In a deposition given in support of his lawsuit, Mr. Gagne said he had 16 meetings with Rev. Inzerillo in the rectory of St. Anthony de Padua Church in Fitchburg during a period of slightly more than one year. Mr. Gagne said the meetings initially were counseling sessions.

Mr. Gagne met Rev. Inzerillo, the vocation director for the diocese, after expressing interest in becoming a priest. It was 1985, and Mr. Gagne, then 19, told Rev. Inzerillo that he had been sexually abused early in his teen-age years by the Rev. Brendan O'Donoghue, pastor of a church in Spencer that Mr. Gagne had attended.

During therapy in 1991, Mr. Gagne said, he was diagnosed with post-traumatic stress disorder as a result of his experiences with both priests.

In a deposition he gave in the lawsuit, Rev. Inzerillo described his role as vocation director for the diocese as "advisory and consultative. It would be my responsibility to speak with the candidates ... for diocesan priesthood" regarding their educational and general background. Rev. Inzerillo said he would recommend candidates for the priesthood to then-Bishop Timothy J. Harrington for sponsorship to a seminary.

Rev. Inzerillo became vocation director in June 1983, adding the pastorate at St. Anthony de Padua Church in Fitchburg to his duties in 1985.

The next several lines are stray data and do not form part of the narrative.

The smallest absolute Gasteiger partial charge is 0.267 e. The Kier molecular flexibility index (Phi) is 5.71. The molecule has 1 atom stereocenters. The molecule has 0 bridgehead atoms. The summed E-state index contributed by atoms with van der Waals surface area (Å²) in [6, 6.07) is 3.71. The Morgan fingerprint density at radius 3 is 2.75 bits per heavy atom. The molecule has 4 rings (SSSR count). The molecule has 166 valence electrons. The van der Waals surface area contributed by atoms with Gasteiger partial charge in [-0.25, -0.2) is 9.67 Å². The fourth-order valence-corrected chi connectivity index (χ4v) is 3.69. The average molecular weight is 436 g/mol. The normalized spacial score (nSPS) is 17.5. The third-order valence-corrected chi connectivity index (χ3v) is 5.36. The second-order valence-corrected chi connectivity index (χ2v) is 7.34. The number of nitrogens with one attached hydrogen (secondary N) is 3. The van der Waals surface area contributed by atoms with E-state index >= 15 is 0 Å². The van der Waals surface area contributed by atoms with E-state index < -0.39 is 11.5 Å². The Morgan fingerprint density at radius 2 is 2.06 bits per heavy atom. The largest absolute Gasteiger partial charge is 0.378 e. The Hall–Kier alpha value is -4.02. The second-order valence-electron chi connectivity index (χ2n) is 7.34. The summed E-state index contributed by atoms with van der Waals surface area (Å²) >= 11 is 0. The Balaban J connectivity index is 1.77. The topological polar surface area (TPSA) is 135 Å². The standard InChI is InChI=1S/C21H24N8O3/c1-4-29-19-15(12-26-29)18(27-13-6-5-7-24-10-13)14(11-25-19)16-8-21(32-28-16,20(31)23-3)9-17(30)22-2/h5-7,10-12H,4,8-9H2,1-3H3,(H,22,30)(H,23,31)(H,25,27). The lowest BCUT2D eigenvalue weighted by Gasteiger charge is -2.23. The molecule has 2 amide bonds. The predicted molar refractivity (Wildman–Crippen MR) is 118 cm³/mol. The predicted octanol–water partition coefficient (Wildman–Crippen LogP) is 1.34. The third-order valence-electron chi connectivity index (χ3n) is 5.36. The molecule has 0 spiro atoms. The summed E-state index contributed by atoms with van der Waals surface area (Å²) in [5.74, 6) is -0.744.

Early in Rev. Inzerillo's tenure as vocation director, a candidate for admission alleged that the priest made an inappropriate sexual remark to him as he brought him into the vocation office.

The accuser, Christopher Therrien, was summoned to a meeting with Rev. Inzerillo, Monsignor Edmond T. Tinsley and the Rev. Rocco Piccolomini, director of priest personnel. Mr. Therrien repeated the accusation, and Rev. Inzerillo denied it.

Rev. Inzerillo said in his deposition that knew from Mr. Gagne's application for the priesthood that he claimed he was sexually abused by Rev. O'Don- oghue years earlier.

The way Mr. Gagne described it, Rev. Inzerillo said "he had the credentials to counsel me, and he asked me if I wanted him to counsel me."

Mr. Gagne said the two met for 16 hourlong sessions beginning in July 1995 and continuing through October 1986.

About halfway through the sessions, Rev. Inzerillo introduced into the discussions talk of male bonding and male affection, according to Mr. Gagne.

At one point, Rev. Inzerillo initiated "a hug which led to an embrace. ... I didn't reciprocate, I pulled away," Mr. Gagne testified.

At a subsequent meeting, Mr. Gagne alleges, Rev. Inzerillo said it was appropriate and natural to share an interest in persons of the same sex. He said Rev. Inzerillo touched him on the knee and embraced him "and I jolted back." He added, however, that he did not believe Rev. Inzerillo's actions at the time were of a sexual nature.

He said Rev. Inzerillo told him that homosexual tendencies were appropriate on occasion and that such feelings did not make a person gay. At the next session, Mr. Gagne alleged, Rev. Inzerillo kissed him on the neck and later asked whether he was gay.